Lawyers Expand Legal Fight for Longest-Held Prisoner of War on Terrorism


Lawyers for the longest-held prisoner in the U.S. war against terrorism have begun a new legal offensive in multiple courts aimed at securing his release from Guantánamo Bay.

The prisoner, known as Abu Zubaydah, was captured in Pakistan in March 2002 in a raid by U.S. and Pakistani security services. He was the first person held in the U.S. secret prison network known as the black sites and the first to be waterboarded by the C.I.A.

The initiative follows the Pentagon’s disclosure over the summer that a national security parole-style board deemed Abu Zubaydah too dangerous to release. He has never faced criminal charges at Guantánamo. U.S. intelligence concluded that while he was a militant in Afghanistan in the 1980s and ’90s, he had never joined Al Qaeda and had no link to the Sept. 11, 2001, attacks.

Abu Zubaydah, 52, is being held indefinitely as a detainee of the war on terrorism the United States declared in response to the Sept. 11 attacks. He is colloquially called a “forever prisoner” because of the endless nature of that war.

There are other prisoners at Guantánamo Bay who were captured in 2002. But they have been approved for transfer to other countries, and one has been tried and convicted at a military commission.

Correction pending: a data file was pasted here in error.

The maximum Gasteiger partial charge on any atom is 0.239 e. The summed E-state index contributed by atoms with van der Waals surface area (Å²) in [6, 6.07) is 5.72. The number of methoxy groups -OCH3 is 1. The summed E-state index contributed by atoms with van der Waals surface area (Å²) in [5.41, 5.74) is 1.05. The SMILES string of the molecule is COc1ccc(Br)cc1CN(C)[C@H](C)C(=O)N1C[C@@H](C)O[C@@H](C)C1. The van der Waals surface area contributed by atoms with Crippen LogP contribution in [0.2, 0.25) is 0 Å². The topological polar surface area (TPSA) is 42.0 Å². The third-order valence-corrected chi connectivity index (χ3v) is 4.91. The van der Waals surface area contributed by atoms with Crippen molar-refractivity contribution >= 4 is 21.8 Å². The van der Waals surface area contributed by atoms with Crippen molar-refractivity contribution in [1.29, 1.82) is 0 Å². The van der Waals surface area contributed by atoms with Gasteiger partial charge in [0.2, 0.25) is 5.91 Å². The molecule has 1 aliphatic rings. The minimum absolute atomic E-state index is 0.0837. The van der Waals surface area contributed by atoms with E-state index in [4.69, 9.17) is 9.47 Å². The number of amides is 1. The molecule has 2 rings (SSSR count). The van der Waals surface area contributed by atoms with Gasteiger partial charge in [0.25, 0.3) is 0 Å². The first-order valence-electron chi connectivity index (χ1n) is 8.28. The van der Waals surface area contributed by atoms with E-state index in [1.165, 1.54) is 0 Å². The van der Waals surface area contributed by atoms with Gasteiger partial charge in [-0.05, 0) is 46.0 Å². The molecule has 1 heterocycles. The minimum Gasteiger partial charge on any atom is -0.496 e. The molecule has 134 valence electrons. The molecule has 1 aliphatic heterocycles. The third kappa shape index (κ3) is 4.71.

Lawyers in Europe and the United States are seeking compensation and condemnations for Abu Zubaydah, who is Palestinian but was born in Saudi Arabia. His true name is Zayn al-Abidin Muhammed Husayn.

The new initiative began last month with U.S. lawyers filing a lawsuit in Spokane, Wash., against two psychologists who waterboarded Abu Zubaydah for the C.I.A. at a black site in Thailand in August 2002. They also oversaw a program in which he was deprived of sleep, confined to a box and subjected to other “enhanced interrogation techniques,” as the C.I.A. euphemistically called them.

One of the psychologists, John Bruce Jessen, lives in the federal jurisdiction of the Spokane district. It is the same court where Dr. Jessen and his partner, James E. Mitchell, reached a settlement in 2017 with two former prisoners and the family of a third who died in U.S. custody.

The new lawsuit on behalf of Abu Zubaydah alleges that he was subjected to torture and cruel, inhuman and degrading treatment, medical and scientific experimentation without his consent, war crimes and arbitrary detention.

That effort is led by Solomon B. Shinerock, a former federal and New York City prosecutor who recently joined Abu Zubaydah’s legal team.

He said the prisoner was used as “a guinea pig to test the bounds of human tolerance.”

The case has been assigned to Judge Thomas O. Rice, who was appointed by President Barack Obama. Mr. Obama ended the C.I.A. interrogation and detention program upon taking office.

Lawyers working on Abu Zubaydah’s case also filed a petition on Friday in Washington, D.C., asking a judge to rule that the C.I.A. deprived him of powerful evidence when it destroyed videotapes of his interrogations in Thailand.